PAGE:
Ever since Steve Ballmer announced his departure from Microsoft, the tech world has been speculating who the replacement was going to be. Before Microsoft chose Satya Nadella, some of the expected candidates included Alan Mulally the CEO of Ford Motors; Stephen Elop former CEO of Nokia; Steve Mollenkopf, the newly appointed CEO of Qualcomm; and Tony Bates and Kevin Turner, both notable Microsoft insiders. But why did Microsoft choose Nadella out of all the candidates? Let’s take a look at what Microsoft’s new CEO has to offer.
What does Nadella bring to Microsoft’s table?
First off, Nadella isn’t just a Microsoft employee—he’s a lifer with over 20 years invested in the company. Satya Nadella has worked in the capacity of VP of Cloud and Enterprise, helped manage Microsoft’s Server and Tools Division, and spearheaded Windows development of Bing. At only 46 years old, Satya Nadella has spent almost half of his life with Microsoft. With his new position at the head of the company Nadella isn’t about to back off anytime soon.
Will Nadella’s experience help Microsoft rise to the top?
Nadella’s success in multiple roles at Microsoft allows him a broader scope of Microsoft at an organizational level and his familiarity with the daily goings-on of multiple departments definitely gave him an edge over his competition. The only major downside in choosing Nadella is his lack of experience running a company.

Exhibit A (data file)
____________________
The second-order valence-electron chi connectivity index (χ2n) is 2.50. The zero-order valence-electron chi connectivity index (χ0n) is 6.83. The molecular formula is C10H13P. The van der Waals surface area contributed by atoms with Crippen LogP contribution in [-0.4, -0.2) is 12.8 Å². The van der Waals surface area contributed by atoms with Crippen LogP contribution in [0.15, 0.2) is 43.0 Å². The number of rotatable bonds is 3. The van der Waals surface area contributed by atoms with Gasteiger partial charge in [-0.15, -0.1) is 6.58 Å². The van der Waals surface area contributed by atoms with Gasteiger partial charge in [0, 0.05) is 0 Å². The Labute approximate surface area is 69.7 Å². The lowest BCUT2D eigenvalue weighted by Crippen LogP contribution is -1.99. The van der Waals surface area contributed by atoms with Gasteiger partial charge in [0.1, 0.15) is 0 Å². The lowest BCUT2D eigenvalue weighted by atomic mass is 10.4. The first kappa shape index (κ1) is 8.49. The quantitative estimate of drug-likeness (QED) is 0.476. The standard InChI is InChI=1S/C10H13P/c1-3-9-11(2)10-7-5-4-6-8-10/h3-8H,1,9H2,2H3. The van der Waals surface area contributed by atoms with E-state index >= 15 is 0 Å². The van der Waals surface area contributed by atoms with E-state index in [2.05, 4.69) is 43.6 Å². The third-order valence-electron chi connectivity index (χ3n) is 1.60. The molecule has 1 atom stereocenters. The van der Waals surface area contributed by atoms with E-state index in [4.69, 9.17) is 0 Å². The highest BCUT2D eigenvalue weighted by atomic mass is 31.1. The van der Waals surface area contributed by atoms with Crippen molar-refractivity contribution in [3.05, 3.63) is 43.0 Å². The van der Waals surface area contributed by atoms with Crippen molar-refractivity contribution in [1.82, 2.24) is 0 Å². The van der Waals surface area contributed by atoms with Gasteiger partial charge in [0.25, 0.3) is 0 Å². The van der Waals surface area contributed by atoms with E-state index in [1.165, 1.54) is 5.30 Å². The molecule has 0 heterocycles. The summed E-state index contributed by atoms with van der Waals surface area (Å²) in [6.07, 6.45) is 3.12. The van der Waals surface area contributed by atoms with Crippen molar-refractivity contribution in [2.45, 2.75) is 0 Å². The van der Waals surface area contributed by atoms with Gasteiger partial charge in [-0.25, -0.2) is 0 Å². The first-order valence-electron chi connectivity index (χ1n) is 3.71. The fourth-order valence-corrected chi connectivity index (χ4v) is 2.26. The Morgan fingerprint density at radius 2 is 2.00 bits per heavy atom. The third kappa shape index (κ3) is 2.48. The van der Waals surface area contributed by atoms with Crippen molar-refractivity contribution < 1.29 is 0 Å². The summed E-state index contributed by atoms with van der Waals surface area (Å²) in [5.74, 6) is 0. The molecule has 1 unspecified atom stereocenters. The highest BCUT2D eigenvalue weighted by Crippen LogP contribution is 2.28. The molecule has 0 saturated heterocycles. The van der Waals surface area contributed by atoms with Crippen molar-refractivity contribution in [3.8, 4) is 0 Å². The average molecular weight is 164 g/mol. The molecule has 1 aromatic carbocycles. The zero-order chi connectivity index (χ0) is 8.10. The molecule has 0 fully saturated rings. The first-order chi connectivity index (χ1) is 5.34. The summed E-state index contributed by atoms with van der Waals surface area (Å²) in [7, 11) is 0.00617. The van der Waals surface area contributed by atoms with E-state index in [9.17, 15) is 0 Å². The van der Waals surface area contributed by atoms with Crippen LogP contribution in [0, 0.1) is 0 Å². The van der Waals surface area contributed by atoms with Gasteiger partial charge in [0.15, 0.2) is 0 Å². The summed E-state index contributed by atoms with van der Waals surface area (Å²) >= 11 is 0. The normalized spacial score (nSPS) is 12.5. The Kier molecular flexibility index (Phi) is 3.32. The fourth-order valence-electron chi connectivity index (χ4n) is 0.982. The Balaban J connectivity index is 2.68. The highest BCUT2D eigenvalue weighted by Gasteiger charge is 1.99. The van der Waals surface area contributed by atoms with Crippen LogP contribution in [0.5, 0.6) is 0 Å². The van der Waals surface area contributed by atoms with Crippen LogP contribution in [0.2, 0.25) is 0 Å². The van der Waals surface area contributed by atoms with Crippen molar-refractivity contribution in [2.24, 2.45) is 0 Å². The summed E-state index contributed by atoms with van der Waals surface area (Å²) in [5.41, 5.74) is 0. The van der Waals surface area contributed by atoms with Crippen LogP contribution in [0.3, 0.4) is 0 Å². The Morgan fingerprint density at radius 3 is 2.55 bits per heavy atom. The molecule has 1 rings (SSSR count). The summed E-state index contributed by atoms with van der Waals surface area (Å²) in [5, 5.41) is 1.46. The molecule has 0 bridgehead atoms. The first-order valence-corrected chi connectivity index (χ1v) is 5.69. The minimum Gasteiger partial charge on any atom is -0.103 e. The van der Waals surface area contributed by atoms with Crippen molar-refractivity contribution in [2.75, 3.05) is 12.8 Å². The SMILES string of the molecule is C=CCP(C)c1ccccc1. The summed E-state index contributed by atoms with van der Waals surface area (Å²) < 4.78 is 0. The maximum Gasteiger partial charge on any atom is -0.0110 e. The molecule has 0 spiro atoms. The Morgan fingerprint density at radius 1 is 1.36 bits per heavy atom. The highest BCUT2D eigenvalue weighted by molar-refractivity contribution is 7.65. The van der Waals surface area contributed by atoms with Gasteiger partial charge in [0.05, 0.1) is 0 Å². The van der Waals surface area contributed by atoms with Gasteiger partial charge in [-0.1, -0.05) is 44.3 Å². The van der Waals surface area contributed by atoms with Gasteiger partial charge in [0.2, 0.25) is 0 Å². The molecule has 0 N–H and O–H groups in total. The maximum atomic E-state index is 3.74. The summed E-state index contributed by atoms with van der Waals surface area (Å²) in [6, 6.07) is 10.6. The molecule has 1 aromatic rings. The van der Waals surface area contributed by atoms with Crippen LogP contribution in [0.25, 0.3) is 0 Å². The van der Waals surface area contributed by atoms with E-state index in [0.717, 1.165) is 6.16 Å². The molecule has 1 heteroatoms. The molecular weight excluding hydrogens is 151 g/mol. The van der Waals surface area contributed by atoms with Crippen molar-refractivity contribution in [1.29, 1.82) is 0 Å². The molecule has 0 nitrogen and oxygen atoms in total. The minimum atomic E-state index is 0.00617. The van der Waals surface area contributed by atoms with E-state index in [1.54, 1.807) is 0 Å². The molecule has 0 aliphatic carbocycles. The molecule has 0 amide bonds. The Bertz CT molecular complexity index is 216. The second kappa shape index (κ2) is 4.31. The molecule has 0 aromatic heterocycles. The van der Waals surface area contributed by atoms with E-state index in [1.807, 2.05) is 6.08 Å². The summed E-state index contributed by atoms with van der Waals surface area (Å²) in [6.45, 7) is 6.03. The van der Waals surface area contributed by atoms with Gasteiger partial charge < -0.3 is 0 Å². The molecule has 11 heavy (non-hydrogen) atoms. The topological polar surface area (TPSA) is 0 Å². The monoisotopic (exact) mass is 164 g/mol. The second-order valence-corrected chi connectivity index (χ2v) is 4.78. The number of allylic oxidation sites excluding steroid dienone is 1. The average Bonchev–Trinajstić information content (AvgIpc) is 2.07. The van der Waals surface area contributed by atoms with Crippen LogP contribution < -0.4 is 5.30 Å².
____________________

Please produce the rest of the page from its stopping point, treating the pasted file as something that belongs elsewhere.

Why not choose a candidate with CEO experience?
What Satya Nadella lacks in experience, he will gain in mentorship. Bill Gates has announced his departure as Chairman of Microsoft to work hands on with Nadella during the early phases of Nadella’s transition to leadership. Gates’ has created a new position within the company and is expected to play a much more hands-on role as “Founder and Technology Adviser.”
What’s next for Microsoft?
The combined experience of Gates and Nadella will help unify the Microsoft brand image after a slow split during the era of Ballmer’s hit-and-miss leadership. Nadella understands the evolution of computing due to his experience with cloud services and business enterprise, but he also understands the importance of hardware. Some products will be cut and a few will be refined, but within a year or two you should expect to see a much leaner Microsoft with a service-based, multi-platform structure. The new age of Microsoft is here.